Subject-Specific Civic Online Reasoning Lessons

We’ve designed our curriculum to be suitable for all classrooms, regardless of subject. But we know that subject-specific lessons can be a useful entry point for students and teachers, so we have some that are specific to history and science classrooms. 

History teachers, our COR for the History Classroom collection includes lessons and tasks to help improve history students' digital literacy.

In our Hurricane Katrina lesson, students critically evaluate three websites about the catastrophic storm to determine which are trustworthy. 

Our Equal Rights Amendment lesson asks students to evaluate the trustworthiness of a historical claim made on Twitter to determine whether the Equal Rights Amendment had popular support in the 1970s and whether it does today.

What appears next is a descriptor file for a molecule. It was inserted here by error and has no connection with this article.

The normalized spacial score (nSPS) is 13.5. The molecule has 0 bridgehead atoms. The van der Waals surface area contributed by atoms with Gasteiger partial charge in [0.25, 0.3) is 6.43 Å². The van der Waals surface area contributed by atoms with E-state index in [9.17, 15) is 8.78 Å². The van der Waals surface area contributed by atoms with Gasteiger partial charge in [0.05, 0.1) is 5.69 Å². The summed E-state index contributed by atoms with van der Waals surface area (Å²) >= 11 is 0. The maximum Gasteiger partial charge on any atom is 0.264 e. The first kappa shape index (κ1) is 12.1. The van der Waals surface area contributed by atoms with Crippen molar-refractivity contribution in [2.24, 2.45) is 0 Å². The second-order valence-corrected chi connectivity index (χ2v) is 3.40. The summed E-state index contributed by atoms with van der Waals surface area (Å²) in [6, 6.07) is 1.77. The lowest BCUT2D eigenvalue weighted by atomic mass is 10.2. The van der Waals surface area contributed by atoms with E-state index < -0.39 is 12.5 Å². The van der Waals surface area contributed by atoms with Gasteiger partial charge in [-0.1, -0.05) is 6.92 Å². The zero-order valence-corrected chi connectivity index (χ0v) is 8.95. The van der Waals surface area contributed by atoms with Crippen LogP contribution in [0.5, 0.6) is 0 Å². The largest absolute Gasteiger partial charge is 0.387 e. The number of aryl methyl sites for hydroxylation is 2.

We also have a task in which students evaluate historical claims made about Margaret Sanger or Cesar Chavez on the internet.

Science teachers, the COR for the Science Classroom collection incorporates science-related digital sources to guide students through how to evaluate scientific information on the internet.

In our Lateral Reading about Renewable Energy lesson, students investigate whether three websites are trustworthy sources of information about renewable energy.

Our Evaluating Evidence about Climate Change lesson helps students learn to skillfully evaluate evidence about climate change on social media platforms.

This task asks students to identify who is behind different articles presenting information about plastics and the environment or climate change.